I missed my pill

Posted by on Jan 25, 2017 in Blog

Birth Control Questions answered… I missed my pill…. Which Birth Control should I use?   What should I do if I miss a pill?– If you miss one pill, double up the next day. If you miss two pills, double up for the next two days. If you miss three pills, throw the pack away and use condoms; start a new pack on your next cycle. I realized I missed a pill after having sex, do I need the morning after pill? – if you have been dutifully taking your pill around the same time every day and you do not miss pills often, you will not need to do anything aside from taking two pills the next day. When should I start the pill/ Nuvaring/IUD?– For the pill: start on the first day of your period. If you start the Sunday after the first day of your period, you will need to use condoms for the first month on the pill. For the Nuvaring: insert the ring on the Sunday after your first day of your cycle, bleeding or not! For the IUD: Go to your gynecologist near the end of your period for easier insertion. (this is because your cervix is slightly open during your period allowing more room) When should I go on birth control? – Do you have irregular periods? Do you have painful cramps or heavy bleeding during your period? Are you sexually active? Do you have uncontrolled acne? Do you have PCOS? If so, you are a great candidate for birth control! (attention!!: birth control does not protect you from STDs) I have heard it is dangerous to take birth control pills.– There are serious, but rare, side effects from taking the pill. These include: blood clots, heart attack, stroke and death. You are safe to take the pill as long as you are not a smoker, have a history of blood clotting disorders, or have been diagnosed with classic migraines by a neurologist. Breathe easy, you will be monitored every 6 months while on the pill to head off any of the serious consequences! I do not want hormones going into my body but I want to be protected from unplanned pregnancies. – There is a non-hormonal option for the IUD. It is a copper IUD that can be left in for up to 10 years. How your periods are without birth control is how they will be with the copper IUD. Otherwise, there is always the condom! I can’t remember to take a pill every day, what are my other options?– Nuvaring: insert into vagina for 3 weeks, remove for 1 week and then insert a new one for another 3 weeks. Keep going. Patch: Place a new patch each week for 3 weeks, no patch for 1 week. Depo Shot: visit gynecologist for a shot every 3 months. IUD: placed by your gynecologist and left in for 5-10 years...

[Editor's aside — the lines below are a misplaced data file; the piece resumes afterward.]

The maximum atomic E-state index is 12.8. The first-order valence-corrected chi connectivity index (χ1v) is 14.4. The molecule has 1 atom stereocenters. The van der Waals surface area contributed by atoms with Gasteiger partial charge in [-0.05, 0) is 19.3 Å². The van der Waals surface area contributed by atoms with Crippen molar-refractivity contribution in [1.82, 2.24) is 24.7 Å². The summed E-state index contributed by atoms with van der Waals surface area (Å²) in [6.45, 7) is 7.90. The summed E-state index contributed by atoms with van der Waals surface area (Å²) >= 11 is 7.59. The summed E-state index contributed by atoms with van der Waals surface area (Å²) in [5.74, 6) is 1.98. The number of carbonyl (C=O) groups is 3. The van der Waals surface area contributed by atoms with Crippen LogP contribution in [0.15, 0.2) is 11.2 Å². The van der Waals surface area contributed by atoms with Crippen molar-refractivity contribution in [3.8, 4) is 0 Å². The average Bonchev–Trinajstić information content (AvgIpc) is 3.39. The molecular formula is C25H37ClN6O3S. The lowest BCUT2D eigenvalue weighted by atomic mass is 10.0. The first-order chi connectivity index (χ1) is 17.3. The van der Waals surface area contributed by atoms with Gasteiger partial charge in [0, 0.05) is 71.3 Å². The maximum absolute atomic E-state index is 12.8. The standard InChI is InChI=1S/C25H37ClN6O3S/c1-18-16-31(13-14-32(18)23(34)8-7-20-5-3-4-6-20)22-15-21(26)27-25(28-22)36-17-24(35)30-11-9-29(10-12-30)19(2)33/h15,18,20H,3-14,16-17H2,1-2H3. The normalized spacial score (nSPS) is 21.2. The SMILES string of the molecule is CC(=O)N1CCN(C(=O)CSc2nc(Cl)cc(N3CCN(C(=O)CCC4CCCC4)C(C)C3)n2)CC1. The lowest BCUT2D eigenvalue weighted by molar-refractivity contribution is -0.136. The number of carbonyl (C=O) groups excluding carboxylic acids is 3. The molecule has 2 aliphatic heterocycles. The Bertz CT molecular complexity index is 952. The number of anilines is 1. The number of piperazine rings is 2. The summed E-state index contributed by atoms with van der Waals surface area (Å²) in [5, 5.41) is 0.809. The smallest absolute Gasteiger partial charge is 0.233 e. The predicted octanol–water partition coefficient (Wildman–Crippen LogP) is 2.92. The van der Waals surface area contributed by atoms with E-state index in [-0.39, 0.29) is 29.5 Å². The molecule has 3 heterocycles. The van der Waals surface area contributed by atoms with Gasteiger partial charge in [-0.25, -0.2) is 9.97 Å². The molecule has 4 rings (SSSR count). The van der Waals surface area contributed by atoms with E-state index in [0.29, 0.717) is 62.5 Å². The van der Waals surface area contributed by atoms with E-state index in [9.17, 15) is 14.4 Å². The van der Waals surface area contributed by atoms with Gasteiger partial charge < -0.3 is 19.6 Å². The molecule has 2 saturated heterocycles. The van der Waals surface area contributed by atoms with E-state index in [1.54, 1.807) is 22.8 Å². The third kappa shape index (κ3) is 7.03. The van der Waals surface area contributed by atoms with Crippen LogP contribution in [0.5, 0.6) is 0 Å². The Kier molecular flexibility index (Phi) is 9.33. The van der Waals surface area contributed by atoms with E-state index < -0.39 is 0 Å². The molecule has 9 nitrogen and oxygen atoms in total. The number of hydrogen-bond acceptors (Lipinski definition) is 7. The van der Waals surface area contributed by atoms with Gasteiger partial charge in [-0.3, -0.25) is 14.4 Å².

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Struggling with weak bladder or pelvic muscles?? Help is here!

Posted by on Nov 6, 2016 in Blog